Mobile apps are a business. An innovative worldwide business, sure, but with the end goal of, as in any other case, making money. So, what kinds of mobile monetization strategies can you use, how do these differ, and which ones are the most popular? You can read about this below.
First of all, you need to remember that iOS and Android platform users have a lot of differences. Also some advertising formats or payment methods are not available on a particular platform. These important factors should be taken into account when choosing a monetization model.
More and more developers are using ads as the main way to monetize their apps. Selling paid apps and games is quite difficult, and only 2–4% of users make in-app purchases, so in app ads remain one of the best ways (if not the only way) to make money. Moreover, according to some forecasts, spendings on digital advertising will be as much as 97 billion dollars, and 60% of those will go into mobile.
An example of such a monetization strategy for apps would be social media showing native ads in its users' feeds, video ads in videos, etc.
Another popular way of app monetization is through in-app purchases. As a rule, it means that users first convert real-world money into some sort of an intermediate virtual currency — and then spend it to buy in-game or in-app items. Games use this approach more often.
An example of an app using this monetization model would be a game about tanks where you use real money to buy gold and then use gold to buy premium tanks and upgrades.
This monetization approach is more common for apps. The developer gives free access to the basic features, while the advanced ones are only available if you pay. Actually, this principle is inherited from computer programs called 'shareware', which is, basically, software shared with limited functionality that requires the users to pay for the full version.
An example of an app using this model would be a to-do list in which the to-do lists themselves are created without restrictions but you will need to pay $0.99 to cloud-sync them.
The most 'in' way of monetization; it is now actively promoted by both Apple and Google. Overall, it is similar to freemium, but the users are charged regularly; there are certain free features or content, and the additional elements are only available to subscribers.
An example of an app with such a model of monetization is an app with video series that you can watch for a monthly fee.
This monetization approach is slowly dying out but is still quite popular nevertheless, for both apps and games. You can get money for your app or game from the start — by just asking users to pay money to download it. This model works for both App Store and Google Play, and the stores will adjust the price for the user's currency automatically.
An example of a product with such a monetization model could be a recipe book for healthy eating or a game with unusual mechanics.
In the last 5 years, piracy cost mobile publishers more than 17 billion dollars. According to Tapcore, some apps lost as much as 76 million dollars; among these negative record holders is Subway Surfers with losses of up to 91 million dollars. This is not just because premium apps get stolen but also because free apps lose their ad income — pirates take the original game or app, change the ads in it with their own, and then upload these copies to third-party stores. Here are the top titles by losses due to piracy (it is worth noting that among these only 28 are games, the other 72 are apps):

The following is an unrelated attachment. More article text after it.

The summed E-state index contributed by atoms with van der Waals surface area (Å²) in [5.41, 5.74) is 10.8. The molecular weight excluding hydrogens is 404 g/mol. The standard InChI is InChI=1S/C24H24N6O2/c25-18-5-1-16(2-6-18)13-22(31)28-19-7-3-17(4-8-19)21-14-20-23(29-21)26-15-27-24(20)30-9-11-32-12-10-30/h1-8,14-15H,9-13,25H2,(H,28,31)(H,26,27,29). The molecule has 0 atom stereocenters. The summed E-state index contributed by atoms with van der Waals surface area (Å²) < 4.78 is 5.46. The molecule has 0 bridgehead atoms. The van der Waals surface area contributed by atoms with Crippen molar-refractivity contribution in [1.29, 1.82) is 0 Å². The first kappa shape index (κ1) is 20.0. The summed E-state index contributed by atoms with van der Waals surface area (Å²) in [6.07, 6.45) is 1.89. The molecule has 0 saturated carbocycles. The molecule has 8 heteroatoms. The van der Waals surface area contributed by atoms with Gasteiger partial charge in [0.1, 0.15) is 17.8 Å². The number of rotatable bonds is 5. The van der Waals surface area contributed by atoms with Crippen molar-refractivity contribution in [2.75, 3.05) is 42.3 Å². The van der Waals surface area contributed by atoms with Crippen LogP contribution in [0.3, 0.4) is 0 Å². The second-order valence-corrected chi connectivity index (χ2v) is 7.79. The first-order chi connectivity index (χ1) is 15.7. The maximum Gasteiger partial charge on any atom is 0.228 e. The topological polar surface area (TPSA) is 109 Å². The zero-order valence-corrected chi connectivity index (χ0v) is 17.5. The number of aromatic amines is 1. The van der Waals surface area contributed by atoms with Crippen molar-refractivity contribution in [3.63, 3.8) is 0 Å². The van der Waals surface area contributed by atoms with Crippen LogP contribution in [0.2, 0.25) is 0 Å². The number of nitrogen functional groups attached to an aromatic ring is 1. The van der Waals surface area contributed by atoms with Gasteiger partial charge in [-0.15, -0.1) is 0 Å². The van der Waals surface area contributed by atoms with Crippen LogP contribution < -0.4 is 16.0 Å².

Another trendy monetization approach is creating platforms or marketplaces that connect customers and providers of certain goods or services. The owner of the app then gets a certain percentage from every deal.
Examples of apps with such a model of monetization: taxi or cleaning services.
All the methods above can and should be combined with each other.
For instance, you can create a game with built-in purchases in which those who do not spend money can watch videos to get rewards.
It might even be a paid app with additional items or features sold on top.
The important thing here is to understand which of these combinations go well together. You should test different methods and always monitor all the metrics indicative of the "health" of this business where your app is what brings you money one way or another.
Creating an app that makes good money is incredibly difficult. At the same time, it is surprisingly easy to make a mistake in the process.
Here is a short list of what you will have to deal with:
In most of the approaches listed, we mentioned once and once again that if you want your app to make money, it has to create a great user experience and provide the necessary features in the right place at the right time, without errors or crashes.
However, it is also true that, from the users' point of view, the whole path to becoming your paying audience actually begins in the app store. Which means that this is where you need to start positioning your product — and doing it correctly: by explaining its value and features and showing how it can be beneficial to other people.
This is why ASO is the beginning of effective monetization. You need proper screenshots, well-written texts, good ratings and positive reviews. Without those, it is not just that the number of users will decrease: you will be losing money every step of the process.
If you have any questions about app monetization or you need to develop an effective strategy, Appbooster is ready to help.
Let's recap. The main mobile app monetization strategies are:
In this article, we discuss what are the main stages of work on ASO.
Analysing unit economics and learning how to calculate it using a simple example
Pavlou Valdaseridi, 2A, 1st floor, 6018, Larnaca, Cyprus